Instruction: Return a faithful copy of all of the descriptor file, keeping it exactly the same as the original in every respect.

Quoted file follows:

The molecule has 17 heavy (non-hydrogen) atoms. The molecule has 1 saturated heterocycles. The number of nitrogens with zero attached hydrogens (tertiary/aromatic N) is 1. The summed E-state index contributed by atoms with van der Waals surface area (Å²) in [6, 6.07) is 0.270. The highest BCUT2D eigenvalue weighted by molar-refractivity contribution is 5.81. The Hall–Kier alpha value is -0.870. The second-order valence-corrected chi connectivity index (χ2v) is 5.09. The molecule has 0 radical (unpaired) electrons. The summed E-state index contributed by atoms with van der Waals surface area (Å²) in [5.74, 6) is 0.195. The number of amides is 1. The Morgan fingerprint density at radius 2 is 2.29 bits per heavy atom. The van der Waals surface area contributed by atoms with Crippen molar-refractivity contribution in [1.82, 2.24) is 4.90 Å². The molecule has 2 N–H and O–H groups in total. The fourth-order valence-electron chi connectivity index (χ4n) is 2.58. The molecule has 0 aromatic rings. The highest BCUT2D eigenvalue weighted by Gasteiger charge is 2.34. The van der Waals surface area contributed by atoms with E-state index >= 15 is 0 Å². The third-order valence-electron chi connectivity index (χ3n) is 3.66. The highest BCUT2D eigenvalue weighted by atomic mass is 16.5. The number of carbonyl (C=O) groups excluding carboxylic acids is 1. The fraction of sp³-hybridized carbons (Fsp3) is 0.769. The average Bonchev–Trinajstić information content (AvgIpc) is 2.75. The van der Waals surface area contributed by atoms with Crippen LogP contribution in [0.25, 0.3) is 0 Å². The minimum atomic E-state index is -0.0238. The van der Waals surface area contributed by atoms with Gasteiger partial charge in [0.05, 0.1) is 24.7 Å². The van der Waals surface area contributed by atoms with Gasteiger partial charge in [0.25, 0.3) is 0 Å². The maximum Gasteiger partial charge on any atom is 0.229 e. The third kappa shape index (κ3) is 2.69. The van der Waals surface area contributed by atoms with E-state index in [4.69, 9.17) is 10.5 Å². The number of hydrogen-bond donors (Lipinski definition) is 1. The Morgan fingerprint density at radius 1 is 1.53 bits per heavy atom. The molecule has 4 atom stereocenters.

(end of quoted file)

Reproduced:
The molecule has 17 heavy (non-hydrogen) atoms. The molecule has 1 saturated heterocycles. The number of nitrogens with zero attached hydrogens (tertiary/aromatic N) is 1. The summed E-state index contributed by atoms with van der Waals surface area (Å²) in [6, 6.07) is 0.270. The highest BCUT2D eigenvalue weighted by molar-refractivity contribution is 5.81. The Hall–Kier alpha value is -0.870. The second-order valence-corrected chi connectivity index (χ2v) is 5.09. The molecule has 0 radical (unpaired) electrons. The summed E-state index contributed by atoms with van der Waals surface area (Å²) in [5.74, 6) is 0.195. The number of amides is 1. The Morgan fingerprint density at radius 2 is 2.29 bits per heavy atom. The van der Waals surface area contributed by atoms with Crippen molar-refractivity contribution in [1.82, 2.24) is 4.90 Å². The molecule has 2 N–H and O–H groups in total. The fourth-order valence-electron chi connectivity index (χ4n) is 2.58. The molecule has 0 aromatic rings. The highest BCUT2D eigenvalue weighted by Gasteiger charge is 2.34. The van der Waals surface area contributed by atoms with E-state index >= 15 is 0 Å². The third-order valence-electron chi connectivity index (χ3n) is 3.66. The highest BCUT2D eigenvalue weighted by atomic mass is 16.5. The number of carbonyl (C=O) groups excluding carboxylic acids is 1. The fraction of sp³-hybridized carbons (Fsp3) is 0.769. The average Bonchev–Trinajstić information content (AvgIpc) is 2.75. The van der Waals surface area contributed by atoms with Crippen LogP contribution in [0.25, 0.3) is 0 Å². The minimum atomic E-state index is -0.0238. The van der Waals surface area contributed by atoms with Gasteiger partial charge in [0.05, 0.1) is 24.7 Å². The van der Waals surface area contributed by atoms with Gasteiger partial charge in [0.25, 0.3) is 0 Å². The maximum Gasteiger partial charge on any atom is 0.229 e. The third kappa shape index (κ3) is 2.69. The van der Waals surface area contributed by atoms with E-state index in [4.69, 9.17) is 10.5 Å². The number of hydrogen-bond donors (Lipinski definition) is 1. The Morgan fingerprint density at radius 1 is 1.53 bits per heavy atom. The molecule has 4 atom stereocenters.